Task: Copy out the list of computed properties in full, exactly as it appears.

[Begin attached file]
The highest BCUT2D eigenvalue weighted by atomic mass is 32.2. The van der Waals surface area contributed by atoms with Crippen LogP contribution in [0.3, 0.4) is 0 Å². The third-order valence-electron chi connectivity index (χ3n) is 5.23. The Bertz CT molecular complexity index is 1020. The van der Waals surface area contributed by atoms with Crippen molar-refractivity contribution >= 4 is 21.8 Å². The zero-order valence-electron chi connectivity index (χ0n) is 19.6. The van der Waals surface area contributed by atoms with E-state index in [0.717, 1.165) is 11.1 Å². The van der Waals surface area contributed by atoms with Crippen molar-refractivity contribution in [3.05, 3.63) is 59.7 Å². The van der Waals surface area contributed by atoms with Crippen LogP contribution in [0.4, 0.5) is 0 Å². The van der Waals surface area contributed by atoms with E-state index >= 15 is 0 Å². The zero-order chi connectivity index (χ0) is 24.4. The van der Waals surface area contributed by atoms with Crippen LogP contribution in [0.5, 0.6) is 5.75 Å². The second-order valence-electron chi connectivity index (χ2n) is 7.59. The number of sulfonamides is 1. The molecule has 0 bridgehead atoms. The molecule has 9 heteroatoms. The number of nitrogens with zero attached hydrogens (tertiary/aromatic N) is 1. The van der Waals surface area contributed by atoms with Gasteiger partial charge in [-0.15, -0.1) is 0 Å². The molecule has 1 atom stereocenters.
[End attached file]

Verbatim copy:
The highest BCUT2D eigenvalue weighted by atomic mass is 32.2. The van der Waals surface area contributed by atoms with Crippen LogP contribution in [0.3, 0.4) is 0 Å². The third-order valence-electron chi connectivity index (χ3n) is 5.23. The Bertz CT molecular complexity index is 1020. The van der Waals surface area contributed by atoms with Crippen molar-refractivity contribution >= 4 is 21.8 Å². The zero-order valence-electron chi connectivity index (χ0n) is 19.6. The van der Waals surface area contributed by atoms with E-state index in [0.717, 1.165) is 11.1 Å². The van der Waals surface area contributed by atoms with Crippen molar-refractivity contribution in [3.05, 3.63) is 59.7 Å². The van der Waals surface area contributed by atoms with Crippen LogP contribution in [0.4, 0.5) is 0 Å². The van der Waals surface area contributed by atoms with E-state index >= 15 is 0 Å². The zero-order chi connectivity index (χ0) is 24.4. The van der Waals surface area contributed by atoms with Crippen LogP contribution in [0.5, 0.6) is 5.75 Å². The second-order valence-electron chi connectivity index (χ2n) is 7.59. The number of sulfonamides is 1. The molecule has 0 bridgehead atoms. The molecule has 9 heteroatoms. The number of nitrogens with zero attached hydrogens (tertiary/aromatic N) is 1. The van der Waals surface area contributed by atoms with Gasteiger partial charge in [-0.15, -0.1) is 0 Å². The molecule has 1 atom stereocenters.